How the solution works

The following architecture diagram shows the various AWS services that enable this AI-powered social sentiment marketing solution.

An image that shows the relationship between the various components used in this solution.

Let’s take a closer look at each of these components. This solution uses the following services and solutions:

  • Mobile client: Mountain Manhattan’s mobile app uses the Twitter SDK to authenticate users. The app is implemented in React Native for cross-platform compatibility, and because Mountain Manhattan’s developers are more familiar with JavaScript. Integrating the Twitter SDK enables Mountain Manhattan to map customers’ Twitter handles to specific mobile devices. There are a variety of ways to authenticate users—including authentication services from Facebook, Google, and Amazon. In this example, we focus on Twitter.
  • Amazon Kinesis Data Streams: This AWS service transfers tweets from Twitter into AWS Lambda (for sentiment analysis) and Amazon S3 (for long-term archival). Kinesis Data Streams can capture and store terabytes of data per hour from hundreds of thousands of sources. In the future, Mountain Manhattan could expand this solution to analyze data from Facebook, point-of-sale terminals, and website click streams.
  • Amazon ElasticSearch: Kinesis Firehose streams the tweets into an ElasticSearch cluster. By using ElasticSearch, Mountain Manhattan can easily search the data, and can visualize it by using Kibana.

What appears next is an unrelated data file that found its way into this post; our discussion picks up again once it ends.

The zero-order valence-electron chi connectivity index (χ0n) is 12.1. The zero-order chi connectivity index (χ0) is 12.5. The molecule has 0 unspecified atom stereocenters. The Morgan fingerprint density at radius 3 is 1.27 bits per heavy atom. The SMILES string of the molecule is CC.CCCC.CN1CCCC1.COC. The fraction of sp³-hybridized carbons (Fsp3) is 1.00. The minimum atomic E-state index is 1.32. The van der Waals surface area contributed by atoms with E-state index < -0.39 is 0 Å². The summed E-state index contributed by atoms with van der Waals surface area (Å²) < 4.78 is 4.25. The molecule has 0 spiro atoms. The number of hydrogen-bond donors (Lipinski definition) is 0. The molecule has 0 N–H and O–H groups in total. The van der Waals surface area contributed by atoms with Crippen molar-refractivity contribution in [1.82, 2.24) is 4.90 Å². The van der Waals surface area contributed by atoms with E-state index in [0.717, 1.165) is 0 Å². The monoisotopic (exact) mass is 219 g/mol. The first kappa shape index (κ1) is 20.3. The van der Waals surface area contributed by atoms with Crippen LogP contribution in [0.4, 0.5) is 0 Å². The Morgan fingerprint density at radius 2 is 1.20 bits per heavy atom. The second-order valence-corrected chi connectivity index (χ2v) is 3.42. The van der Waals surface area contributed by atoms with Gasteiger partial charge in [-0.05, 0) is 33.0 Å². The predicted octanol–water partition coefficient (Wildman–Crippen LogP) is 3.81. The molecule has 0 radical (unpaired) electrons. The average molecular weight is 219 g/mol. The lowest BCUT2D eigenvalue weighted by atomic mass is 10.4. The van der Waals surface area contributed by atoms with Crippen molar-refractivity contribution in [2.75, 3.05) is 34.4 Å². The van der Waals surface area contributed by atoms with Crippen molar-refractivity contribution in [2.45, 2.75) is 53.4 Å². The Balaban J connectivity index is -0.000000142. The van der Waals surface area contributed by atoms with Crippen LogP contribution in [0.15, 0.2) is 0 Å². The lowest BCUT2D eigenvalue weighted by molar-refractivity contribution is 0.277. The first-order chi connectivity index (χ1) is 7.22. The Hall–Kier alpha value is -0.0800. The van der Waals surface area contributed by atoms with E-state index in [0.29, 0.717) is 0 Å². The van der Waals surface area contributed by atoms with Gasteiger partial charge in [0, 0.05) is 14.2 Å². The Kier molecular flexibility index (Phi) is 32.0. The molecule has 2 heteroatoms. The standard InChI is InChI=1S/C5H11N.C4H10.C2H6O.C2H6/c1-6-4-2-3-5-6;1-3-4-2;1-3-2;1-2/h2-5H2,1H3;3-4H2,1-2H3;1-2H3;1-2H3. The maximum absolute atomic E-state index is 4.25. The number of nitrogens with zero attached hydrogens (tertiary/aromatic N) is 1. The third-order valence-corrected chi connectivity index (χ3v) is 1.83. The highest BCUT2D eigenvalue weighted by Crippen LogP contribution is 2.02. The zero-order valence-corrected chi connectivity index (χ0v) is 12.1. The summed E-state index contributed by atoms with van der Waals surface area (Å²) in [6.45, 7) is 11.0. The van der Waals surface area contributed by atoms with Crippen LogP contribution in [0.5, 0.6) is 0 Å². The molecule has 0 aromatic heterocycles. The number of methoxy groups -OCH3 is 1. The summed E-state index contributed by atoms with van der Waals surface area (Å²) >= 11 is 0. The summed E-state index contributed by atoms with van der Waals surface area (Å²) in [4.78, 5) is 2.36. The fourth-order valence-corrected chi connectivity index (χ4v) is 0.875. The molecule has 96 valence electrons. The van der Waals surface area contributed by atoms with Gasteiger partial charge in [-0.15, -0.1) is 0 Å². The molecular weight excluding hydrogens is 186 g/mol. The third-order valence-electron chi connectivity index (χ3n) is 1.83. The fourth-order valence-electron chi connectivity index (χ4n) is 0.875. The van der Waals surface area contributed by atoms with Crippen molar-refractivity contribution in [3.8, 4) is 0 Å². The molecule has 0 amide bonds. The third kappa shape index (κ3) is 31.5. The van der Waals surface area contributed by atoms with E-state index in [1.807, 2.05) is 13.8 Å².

• AWS Lambda and Amazon Comprehend: Mountain Manhattan uses AWS Lambda to execute code without having to worry about deploying and maintaining servers. The AWS Lambda function looks at the tweets as they come in and determines the appropriate action to take. In Mountain Manhattan’s case, if the customer who tweeted is known, it calls Amazon Comprehend to perform AI-based sentiment analysis. Based on the results of that sentiment analysis, the Lambda function calls Amazon Pinpoint to begin the customer engagement process.
  • Amazon Pinpoint: This solution uses Amazon Pinpoint to handle two essential functions. First, it captures information about endpoints (the unique devices that use the app). Second, it sends targeted campaigns to those endpoints. The AWS Mobile SDK, which is integrated into Mountain Manhattan’s app, automatically associates the customer’s Twitter handle with their endpoint ID in Amazon Pinpoint. Mountain Manhattan also collects some custom attributes for each endpoint. For example, they place each endpoint into one of the following categories: Influencers, Supporters, Detractors, Loyal Shoppers, and CS Support Needed. By categorizing customers in this way, Mountain Manhattan can create more personalized messaging.